The second feature is live streaming of the networks themselves. That’s under authenticated circumstances. So, if you are a subscriber to an existing service or if you want to subscribe in the future, you’ll be able to use that to stream ESPN1, ESPN2, ESPNU, et cetera. If you want to watch it on a small screen, a mobile screen, obviously the app will provide that. The Watch app today does that. But you can also use a variety of different devices. I happen to use Apple TV or I AirPlay. I use Apple TV to access the app, but you can also AirPlay it directly from your mobile device to a large television.
And then, of course, the third feature is going to be the Plus feature. We’re actually calling it ESPN Plus, because it’s offering an incremental thousands of hours of live sports programming basically to the ESPN experience. And then, in addition to that, that would be the home of the 30 for 30 series; the entire library of 30 for 30 product will be on there. And we’ll continue to invest in original and exclusive content just for the app.
The new app will debut later in the Spring on a variety of platforms, including Android. iOS, tvOS and Chromecast. Iger cites Disney’s BAMtech platform as the enabler for this new push, with more to come:
We plan to invest further in the direct-to-consumer feature, adding more live games and produce sports programming, along with even greater personalization in the years ahead. Our upcoming Disney direct-to-consumer service will also combine the full range of BAMTech’s capabilities with some of the world’s most popular IP to deliver a compelling consumer experience when it launches in late 2019.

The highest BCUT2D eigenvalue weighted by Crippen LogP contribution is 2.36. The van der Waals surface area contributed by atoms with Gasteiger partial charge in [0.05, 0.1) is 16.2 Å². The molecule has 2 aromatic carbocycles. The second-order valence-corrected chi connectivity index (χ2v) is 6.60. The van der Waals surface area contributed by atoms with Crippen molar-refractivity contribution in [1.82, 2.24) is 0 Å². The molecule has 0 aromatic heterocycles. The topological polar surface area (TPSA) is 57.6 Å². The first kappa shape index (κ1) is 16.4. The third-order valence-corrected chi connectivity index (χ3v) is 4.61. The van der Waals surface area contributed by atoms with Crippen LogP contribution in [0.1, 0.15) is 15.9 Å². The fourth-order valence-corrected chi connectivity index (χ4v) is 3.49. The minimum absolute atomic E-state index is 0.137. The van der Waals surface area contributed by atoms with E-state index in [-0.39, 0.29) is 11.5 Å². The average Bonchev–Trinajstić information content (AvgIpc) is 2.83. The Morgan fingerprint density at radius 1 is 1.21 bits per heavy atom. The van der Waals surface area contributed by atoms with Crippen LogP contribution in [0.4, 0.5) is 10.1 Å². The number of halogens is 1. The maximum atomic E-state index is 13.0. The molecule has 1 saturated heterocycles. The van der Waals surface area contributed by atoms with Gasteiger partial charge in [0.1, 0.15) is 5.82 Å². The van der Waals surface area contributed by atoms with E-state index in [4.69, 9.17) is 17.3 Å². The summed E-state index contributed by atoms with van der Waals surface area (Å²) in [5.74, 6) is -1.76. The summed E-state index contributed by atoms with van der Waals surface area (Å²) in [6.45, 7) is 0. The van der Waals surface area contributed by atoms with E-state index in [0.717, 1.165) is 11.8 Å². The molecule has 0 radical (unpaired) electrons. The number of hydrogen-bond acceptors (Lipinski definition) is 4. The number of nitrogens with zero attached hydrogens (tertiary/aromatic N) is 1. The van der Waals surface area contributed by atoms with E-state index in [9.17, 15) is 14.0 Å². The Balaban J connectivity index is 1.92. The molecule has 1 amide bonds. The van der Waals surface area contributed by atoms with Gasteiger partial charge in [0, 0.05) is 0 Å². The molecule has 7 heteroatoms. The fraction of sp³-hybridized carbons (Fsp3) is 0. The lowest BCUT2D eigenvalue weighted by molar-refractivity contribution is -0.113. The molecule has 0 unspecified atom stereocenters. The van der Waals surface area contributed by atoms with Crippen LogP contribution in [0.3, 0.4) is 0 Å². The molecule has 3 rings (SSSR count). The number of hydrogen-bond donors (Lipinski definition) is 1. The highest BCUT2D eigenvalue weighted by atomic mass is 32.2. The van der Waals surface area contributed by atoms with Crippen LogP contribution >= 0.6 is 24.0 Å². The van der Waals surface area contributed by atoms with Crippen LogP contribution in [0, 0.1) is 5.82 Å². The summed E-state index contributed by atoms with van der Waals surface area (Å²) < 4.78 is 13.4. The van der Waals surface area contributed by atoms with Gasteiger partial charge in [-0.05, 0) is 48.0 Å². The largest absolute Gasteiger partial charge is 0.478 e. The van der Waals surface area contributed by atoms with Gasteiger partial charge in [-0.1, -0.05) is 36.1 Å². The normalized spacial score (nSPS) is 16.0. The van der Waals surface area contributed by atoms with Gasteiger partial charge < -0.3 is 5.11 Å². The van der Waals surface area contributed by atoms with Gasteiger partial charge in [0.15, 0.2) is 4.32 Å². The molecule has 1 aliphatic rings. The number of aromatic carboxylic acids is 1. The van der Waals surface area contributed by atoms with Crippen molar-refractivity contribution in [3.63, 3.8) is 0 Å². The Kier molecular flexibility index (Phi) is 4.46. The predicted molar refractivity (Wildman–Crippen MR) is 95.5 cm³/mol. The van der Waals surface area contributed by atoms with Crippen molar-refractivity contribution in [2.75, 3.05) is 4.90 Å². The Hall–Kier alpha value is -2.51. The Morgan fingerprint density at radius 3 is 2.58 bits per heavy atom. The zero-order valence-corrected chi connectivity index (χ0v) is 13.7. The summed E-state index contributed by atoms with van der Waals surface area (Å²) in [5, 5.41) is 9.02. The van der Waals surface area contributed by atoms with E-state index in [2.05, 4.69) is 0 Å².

In terms of how the product is actually created, BAMTech largely is responsible for the technological underpinning on audience management, to some extent some sales as well, because they have a lot of experience not just in how to create these experiences, it’s also collecting user data, managing customer acquisition, customer retention, billing, and then all the necessary dynamics or technology needed for far more dynamic advertising opportunities and experiences. And so, the editorial side of ESPN will still flow through ESPN, work in conjunction with BAMTech. But the technology side is largely BAMTech’s responsibility.
Presumably BAMtech will also have a major role to play in Fox’s future as well? Iger is cautious about presuming anything:
I can’t really say what we will do post regulatory approval on the Fox acquisition. We’re looking at a number of different organizational opportunities in terms of how we structure. Clearly, we’re interested in some form of conformity when it comes to technology. When I mean conformity, I just mean basically being more efficient and being more consistent and using basically our best talent and the best technology that we have across as many businesses as possible.
We predicted that 2018 would be year of digital media provider wars after a couple of years of growing tension as disruptors like Netflix got under the skin of the studio giants. This period will probably be looked back on as the phony war time. Naked conflict hasn’t broken out just yet, but we all know what’s coming. Meanwhile Iger continues about his business, putting in place the necessary foundations to support Disney’s ambitions.
Image credit - Disney